New Physics Faculty - Christian Dwyer

Dr. Dwyer shares a little about himself and research areas. He is an electron microscopist with a background in scattering and condensed-matter physics.He obtained his  PhD at the University of Cambridge in 2004, and worked in academic/research institutes in England, Australia and Germany before coming to ASU in August. In his research he uses electron microscopes to understand how materials work at the nanometer and atomic lengths scales. He studies materials such as emerging 2D electronic materials, as well as more traditional materials like alloys and nanoparticles which are important for manufacturing and energy generation. A large part of his research focuses on developing new ways of using electron microscopes to reveal previously-inaccessible information, so that we can ultimately design better materials that are stronger, lighter, or more efficient. His  research is intrinsically multidisciplinary, involving methods from theoretical physics, experimental physics, materials science, and applied mathematics.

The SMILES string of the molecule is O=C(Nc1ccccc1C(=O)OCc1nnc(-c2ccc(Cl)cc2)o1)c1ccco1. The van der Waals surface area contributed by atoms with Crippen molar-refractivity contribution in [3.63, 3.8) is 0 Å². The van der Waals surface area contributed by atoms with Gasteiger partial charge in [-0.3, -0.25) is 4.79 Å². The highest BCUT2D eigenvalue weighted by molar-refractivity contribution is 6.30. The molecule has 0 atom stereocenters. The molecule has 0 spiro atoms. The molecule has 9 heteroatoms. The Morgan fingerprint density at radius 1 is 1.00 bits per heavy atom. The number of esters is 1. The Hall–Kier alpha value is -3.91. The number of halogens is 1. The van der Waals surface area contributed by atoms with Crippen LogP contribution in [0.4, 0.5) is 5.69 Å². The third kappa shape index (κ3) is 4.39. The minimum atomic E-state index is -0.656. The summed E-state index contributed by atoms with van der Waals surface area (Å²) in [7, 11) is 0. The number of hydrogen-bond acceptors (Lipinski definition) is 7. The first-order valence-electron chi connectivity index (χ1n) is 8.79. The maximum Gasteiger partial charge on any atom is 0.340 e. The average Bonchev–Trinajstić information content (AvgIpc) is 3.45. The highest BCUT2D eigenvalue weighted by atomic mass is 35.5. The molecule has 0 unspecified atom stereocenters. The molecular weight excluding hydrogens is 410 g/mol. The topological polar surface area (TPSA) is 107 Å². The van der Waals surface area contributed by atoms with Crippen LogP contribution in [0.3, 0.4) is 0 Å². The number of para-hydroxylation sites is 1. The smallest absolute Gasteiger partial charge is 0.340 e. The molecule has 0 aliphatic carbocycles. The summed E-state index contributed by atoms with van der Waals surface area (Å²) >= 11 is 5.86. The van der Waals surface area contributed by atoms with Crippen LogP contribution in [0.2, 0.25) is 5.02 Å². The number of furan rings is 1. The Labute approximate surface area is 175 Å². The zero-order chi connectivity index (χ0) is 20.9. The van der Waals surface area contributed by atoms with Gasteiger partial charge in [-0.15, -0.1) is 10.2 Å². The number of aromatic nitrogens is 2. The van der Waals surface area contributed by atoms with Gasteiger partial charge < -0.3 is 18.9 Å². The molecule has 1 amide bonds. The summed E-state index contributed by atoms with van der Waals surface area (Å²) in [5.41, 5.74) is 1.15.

Here at ASU, my research is focused on pushing the boundaries of what we can learn about materials through state-of-the-art microscopy techniques. For example, ASU houses a scanning transmission electron microscope that has spatial and energy resolutions that are among the best in the world. This capability is opening a new era in materials analysis, whereby we can study the atomic vibrations in a material using a finely focused electron beam. In fact, it may even allow us to map the vibrational properties of materials with atomic spatial resolution, potentially transforming the way we study a range of technologically-relevant materials. This is one of the research avenues that he is  pursuing with vigor.
On the teaching side, the coming Spring semester you will see him begin teaching PHYS 252 Waves and Thermodynamics. He states, " I am really enthusiastic about the opportunity to engage with the students here at ASU. I firmly believe that teaching of the highest level is absolutely essential for perpetuating the beauty and wonder of physics, and I am looking forward to playing my part."